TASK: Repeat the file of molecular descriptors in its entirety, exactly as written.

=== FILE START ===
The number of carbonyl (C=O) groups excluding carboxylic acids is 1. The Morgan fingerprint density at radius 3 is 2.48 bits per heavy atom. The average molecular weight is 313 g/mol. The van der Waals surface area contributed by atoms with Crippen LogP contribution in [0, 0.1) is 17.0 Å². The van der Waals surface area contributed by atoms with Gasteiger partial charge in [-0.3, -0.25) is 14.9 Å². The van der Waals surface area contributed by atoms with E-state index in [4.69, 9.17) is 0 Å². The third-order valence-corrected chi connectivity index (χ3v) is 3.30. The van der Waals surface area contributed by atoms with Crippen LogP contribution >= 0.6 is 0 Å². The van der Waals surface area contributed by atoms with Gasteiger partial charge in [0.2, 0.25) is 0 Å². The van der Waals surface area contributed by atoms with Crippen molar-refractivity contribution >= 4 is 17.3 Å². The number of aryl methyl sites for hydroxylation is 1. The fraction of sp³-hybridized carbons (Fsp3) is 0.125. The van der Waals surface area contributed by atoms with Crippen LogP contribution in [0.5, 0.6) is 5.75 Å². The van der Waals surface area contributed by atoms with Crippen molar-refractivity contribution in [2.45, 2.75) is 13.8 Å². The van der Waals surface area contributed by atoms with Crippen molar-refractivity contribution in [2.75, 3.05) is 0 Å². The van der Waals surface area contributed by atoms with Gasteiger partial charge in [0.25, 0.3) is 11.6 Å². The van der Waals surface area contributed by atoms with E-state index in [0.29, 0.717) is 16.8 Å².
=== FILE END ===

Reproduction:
The number of carbonyl (C=O) groups excluding carboxylic acids is 1. The Morgan fingerprint density at radius 3 is 2.48 bits per heavy atom. The average molecular weight is 313 g/mol. The van der Waals surface area contributed by atoms with Crippen LogP contribution in [0, 0.1) is 17.0 Å². The van der Waals surface area contributed by atoms with Gasteiger partial charge in [-0.3, -0.25) is 14.9 Å². The van der Waals surface area contributed by atoms with E-state index in [4.69, 9.17) is 0 Å². The third-order valence-corrected chi connectivity index (χ3v) is 3.30. The van der Waals surface area contributed by atoms with Crippen LogP contribution >= 0.6 is 0 Å². The van der Waals surface area contributed by atoms with Gasteiger partial charge in [0.2, 0.25) is 0 Å². The van der Waals surface area contributed by atoms with Crippen molar-refractivity contribution >= 4 is 17.3 Å². The number of aryl methyl sites for hydroxylation is 1. The fraction of sp³-hybridized carbons (Fsp3) is 0.125. The van der Waals surface area contributed by atoms with Crippen LogP contribution in [0.5, 0.6) is 5.75 Å². The van der Waals surface area contributed by atoms with Crippen molar-refractivity contribution in [2.45, 2.75) is 13.8 Å². The van der Waals surface area contributed by atoms with Crippen molar-refractivity contribution in [2.75, 3.05) is 0 Å². The van der Waals surface area contributed by atoms with Gasteiger partial charge in [0.25, 0.3) is 11.6 Å². The van der Waals surface area contributed by atoms with E-state index in [0.29, 0.717) is 16.8 Å².